- If there is one value, it is returned as the median, but no split vectors are returned.
- If there are multiple elements, they are first sorted. Then the median element is extracted, and the slices on the left and right of it are extracted. Both median and slices are returned.

Let’s verify this algorithm with some test cases.

First, an empty vector shall yield an empty vector:

```
#[cfg(test)]
mod tests {
use super::*;
#[test]
fn test_middle_out_empty() {
assert_eq!(middle_out(&Vec::<usize>::new()), Vec::new());
}
}
```

Second, the algorithm must work with an even number of elements (to be placed in
the above `test`

module, too):

```
#[test]
fn test_middle_out_small() {
assert_eq!(
middle_out(&(1..=8).collect::<Vec<usize>>()),
vec![4, 2, 6, 1, 3, 5, 7, 8]
);
}
```

Inserting the values in this order will yield this nicely balanced tree:

Third, if an odd number of elements is used, the tree shall be balanced, too:

```
#[test]
fn test_middle_out_big() {
assert_eq!(
middle_out(&(0..=14).collect::<Vec<usize>>()),
vec![7, 3, 11, 1, 5, 9, 13, 0, 2, 4, 6, 8, 10, 12, 14]
);
}
```

Again, this insertion order yields a balanced tree:

Let’s integrate this functionality into the tree module!

## Wrapping Up

Back to the `binary_tree`

module, let’s import the `middle_out()`

function:

```
use crate::middle_out::middle_out;
```

The `delete()`

method shall be extended as follows:

```
pub fn delete(&self, value: &T) -> Option<Self> {
let values = self.get_values(&Traversal::InOrder); // NOTE: back to InOrder
let values: Vec<T> = values.into_iter().filter(|v| v != value).collect();
let values = middle_out(&values); // NOTE: added line
if values.is_empty() {
None
} else {
let mut root = Self::new(values[0].clone());
for v in &values[1..] {
root.insert(v.clone());
}
Some(root)
}
}
```

The values are retrieved *in order* again. Depending on the sorting algorithm
used by `middle_out`

, ordering a pre-ordered vector *might* be faster than an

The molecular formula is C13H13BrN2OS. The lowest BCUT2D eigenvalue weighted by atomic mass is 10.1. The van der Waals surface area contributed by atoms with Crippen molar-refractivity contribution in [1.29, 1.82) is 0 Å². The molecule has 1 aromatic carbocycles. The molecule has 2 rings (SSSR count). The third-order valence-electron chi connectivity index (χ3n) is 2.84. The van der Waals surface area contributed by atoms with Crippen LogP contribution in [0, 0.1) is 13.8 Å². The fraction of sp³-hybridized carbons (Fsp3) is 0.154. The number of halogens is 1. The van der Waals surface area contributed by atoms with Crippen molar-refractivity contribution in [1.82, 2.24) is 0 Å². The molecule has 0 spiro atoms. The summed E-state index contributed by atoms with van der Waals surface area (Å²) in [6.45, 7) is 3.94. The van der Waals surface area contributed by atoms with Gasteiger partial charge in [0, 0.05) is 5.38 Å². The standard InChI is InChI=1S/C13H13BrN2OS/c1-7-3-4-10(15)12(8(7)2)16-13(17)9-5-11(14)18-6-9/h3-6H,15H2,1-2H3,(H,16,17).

unordered one. The values are then re-arranged as discussed by calling the
`middle_out()`

function.

Let’s check the effects on the delete operations again, starting from this tree:

First, let’s delete the leaf `3`

, which yields the following tree:

The tree is still balanced, but has a slightly different layout.

Second, let’s delete the middle node with the value `6`

, which yields this tree:

This tree is also still balanced, but also looks a bit different.

Third, let’s delete the root node, which yields this tree:

Unlike as before, after deleting the root node, a balanced tree is returned.

So *middle out* really is a thing!

# Conclusion

Dealing with node-based data structures doesn’t have to be a hassle in Rust when one is willing to sacrifice some performance and to re-build data structures instead of modifying them in-place.

Binary trees can be traversed in different orders. The *in order* traversal
yields a sequence of (ascendingly) ordered values. The *pre-order* traversal
yields a sequence with the upper level values of the tree before the lower level
ones.

To pre-establish an insertion order that will yield a balanced binary tree, the
*in order* sequence of values can be split up into a left side, a median, and a
right side. The resulting medians are added to a resulting sequence of items to
be inserted; the process is repeated until the resulting split sequences become
all empty. I called this algorithm *middle out*.

The source code can be obtained from GitHub.